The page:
Journey to the End of the World

For my STEP Signature Project, I studied abroad in Argentina and Antarctica in the program Antarctica: Human Impact on a Fragile Environment through the Office of International Affairs. Over the course of two weeks, student from universities around the country went to Ushuaia, Argentina and various locations around the Antarctic Peninsula, conducting research and appreciating the unadulterated nature.

I initially sought a journey to Antarctica to acquire a perspective of the world that not many people get to see; now, after my trip, there’s a conflict inside me whether people should visit the continent. The magnitude and majesty of Antarctica is incomprehensible, with towering glaciers and exotic wildlife unaccustomed to humans everywhere. But the cruel irony of ecotourism creeped into my mind throughout the trip, wondering how sustainable my actions really were. I wanted to share this amazing place with the whole world, but simultaneously, I knew increased human traffic would irreversibly mar the Antarctic ecosystem. This is not to mention the impact humans have had on Antarctica from thousands of miles away. From these revelations, I’ve become more aware of my global impact, through local and legislative actions.

Also, through my trip, I had a smaller change in my mindset that will still affect me greatly in my college career. Like many undergraduates, I always just assumed faculty were people absorbed in their work without much else to their personalities, but through some interactions on my trip, I was able to overcome this undergraduate hurdle and view faculty with more depth.

It was our second day of making excursions, and we had just landed at Petermann Island. We were given a mandatory briefing in English and Mandarin before the landing about the importance of not getting within five meters of penguins and to not step on their frequented paths, also known as penguin highways. After taking in the scenery for fifteen minutes, I approached one of my friends that appeared disgruntled and asked how he was doing. He grumbled to me about witnessing tourists walk across penguin highways with complete disregard, as well as seeing some people actually chasing down penguins to get the perfect picture instead of respecting international law and preserving the environment. I glanced around in disbelief, and then in horror. He was right. I spent the rest of the excursion on an isolated rock, watching the penguin colony struggle in the presence of dozens of humans and reflecting on the irony of my journey down to Antarctica. Even now I still wrestle with the ethics of my visit and if ecotourism should still continue.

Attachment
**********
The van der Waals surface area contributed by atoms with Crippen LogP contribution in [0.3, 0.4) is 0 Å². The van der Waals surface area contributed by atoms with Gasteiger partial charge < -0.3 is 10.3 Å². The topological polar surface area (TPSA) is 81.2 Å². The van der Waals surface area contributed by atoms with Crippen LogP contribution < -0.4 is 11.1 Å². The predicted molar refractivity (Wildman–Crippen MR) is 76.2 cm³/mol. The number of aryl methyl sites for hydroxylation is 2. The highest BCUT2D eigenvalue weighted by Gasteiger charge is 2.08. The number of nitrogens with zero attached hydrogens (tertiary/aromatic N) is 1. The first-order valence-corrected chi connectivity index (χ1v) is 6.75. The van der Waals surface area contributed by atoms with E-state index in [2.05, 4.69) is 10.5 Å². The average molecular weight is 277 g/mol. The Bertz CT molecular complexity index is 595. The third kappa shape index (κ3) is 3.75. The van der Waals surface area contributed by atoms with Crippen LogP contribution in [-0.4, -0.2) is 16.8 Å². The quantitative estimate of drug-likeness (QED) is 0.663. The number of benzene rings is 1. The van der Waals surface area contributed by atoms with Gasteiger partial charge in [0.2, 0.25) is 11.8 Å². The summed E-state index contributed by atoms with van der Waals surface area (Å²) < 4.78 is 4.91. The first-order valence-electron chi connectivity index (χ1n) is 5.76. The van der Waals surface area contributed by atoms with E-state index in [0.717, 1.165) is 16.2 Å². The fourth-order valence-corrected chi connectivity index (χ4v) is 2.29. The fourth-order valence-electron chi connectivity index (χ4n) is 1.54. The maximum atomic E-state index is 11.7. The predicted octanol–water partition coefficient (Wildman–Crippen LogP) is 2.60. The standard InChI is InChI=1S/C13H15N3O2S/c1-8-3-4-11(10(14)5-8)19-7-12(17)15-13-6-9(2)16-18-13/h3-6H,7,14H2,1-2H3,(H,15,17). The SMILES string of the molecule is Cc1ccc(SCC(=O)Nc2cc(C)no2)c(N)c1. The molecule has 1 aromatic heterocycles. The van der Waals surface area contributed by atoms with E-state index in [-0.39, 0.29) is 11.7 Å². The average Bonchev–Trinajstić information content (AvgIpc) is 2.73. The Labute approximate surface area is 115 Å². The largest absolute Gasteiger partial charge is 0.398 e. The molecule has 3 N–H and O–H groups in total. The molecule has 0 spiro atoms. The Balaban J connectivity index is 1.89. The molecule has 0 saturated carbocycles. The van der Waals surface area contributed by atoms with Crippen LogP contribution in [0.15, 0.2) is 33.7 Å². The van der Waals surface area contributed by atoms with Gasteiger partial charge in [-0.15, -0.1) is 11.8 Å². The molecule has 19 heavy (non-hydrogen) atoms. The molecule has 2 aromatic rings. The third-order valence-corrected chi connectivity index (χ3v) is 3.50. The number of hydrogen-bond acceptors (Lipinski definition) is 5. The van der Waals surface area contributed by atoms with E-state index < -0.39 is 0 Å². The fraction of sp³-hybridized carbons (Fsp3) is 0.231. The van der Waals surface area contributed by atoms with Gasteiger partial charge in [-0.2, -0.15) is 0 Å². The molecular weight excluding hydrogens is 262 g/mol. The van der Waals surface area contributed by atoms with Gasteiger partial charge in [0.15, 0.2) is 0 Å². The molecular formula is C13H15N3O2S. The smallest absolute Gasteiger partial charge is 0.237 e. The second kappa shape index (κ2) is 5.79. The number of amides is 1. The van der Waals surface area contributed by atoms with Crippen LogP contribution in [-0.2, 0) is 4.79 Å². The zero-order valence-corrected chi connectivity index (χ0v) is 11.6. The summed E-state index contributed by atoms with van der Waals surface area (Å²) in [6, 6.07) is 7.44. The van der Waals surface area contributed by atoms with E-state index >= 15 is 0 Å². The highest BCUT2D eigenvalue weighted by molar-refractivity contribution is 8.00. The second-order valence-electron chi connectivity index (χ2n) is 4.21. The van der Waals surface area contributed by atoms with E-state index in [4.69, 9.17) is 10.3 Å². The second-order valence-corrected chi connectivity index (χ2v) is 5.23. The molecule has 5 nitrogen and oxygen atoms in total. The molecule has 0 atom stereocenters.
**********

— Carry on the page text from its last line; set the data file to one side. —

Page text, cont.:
We were at Brown Station, and had just finished climbing a steep mountain that gave us a breathtaking view of the bay on a backdrop of an icy mountain range. Before heading back to the vessel, the expedition leader took us on a Zodiac cruise of the surrounding area to check out some local cormorant colonies and some napping seals. We cruised by a cliff face with a small streak of green peeking through, and he explained that was a copper deposit, and how Antarctica is full of resources that many nations would love to exploit if they could. He ended with the importance of the Antarctic Treaty and how it’s the only thing standing between Antarctica and heavy resource extraction. This gave me a sense of urgency that I need to be aware of how my country and other countries handle policy concerning Antarctica and other natural havens.

Much of the time in Antarctica was not spent on land, but instead on the ship, especially the lounge. Trapped for ten days on this vessel with a limited amount of people to talk to, I made an unlikely connection and overcame one of the biggest fears of undergraduate life. Sitting around in the lounge, I started a conversation with one of the advising professors, and night after night, day after day, through small exchanges, we got to know each other and had intriguing conversations about his studies and our thoughts of various subjects. After the trip finished, it dawned on me that he was actually a professor: someone that stands in front of a class and leads discussions! It was bizarre to think that my professors were all normal people with opinions on things other than calculus.

Increased global awareness will continue to benefit me throughout my life, and hopefully beyond it too. Caring for our planet is extremely important, as climate change is one of today’s most pressing concerns. I hope this change of mindset can manifest itself into tangible progress in minimizing my impact on the planet, and also all of humanity’s impact as well.

With a newfound understanding and appreciation of professors, I hope that I can more readily approach professors and make stronger connections. These connections can enhance my education, as well as lend me future opportunities through recommendations and guidance.

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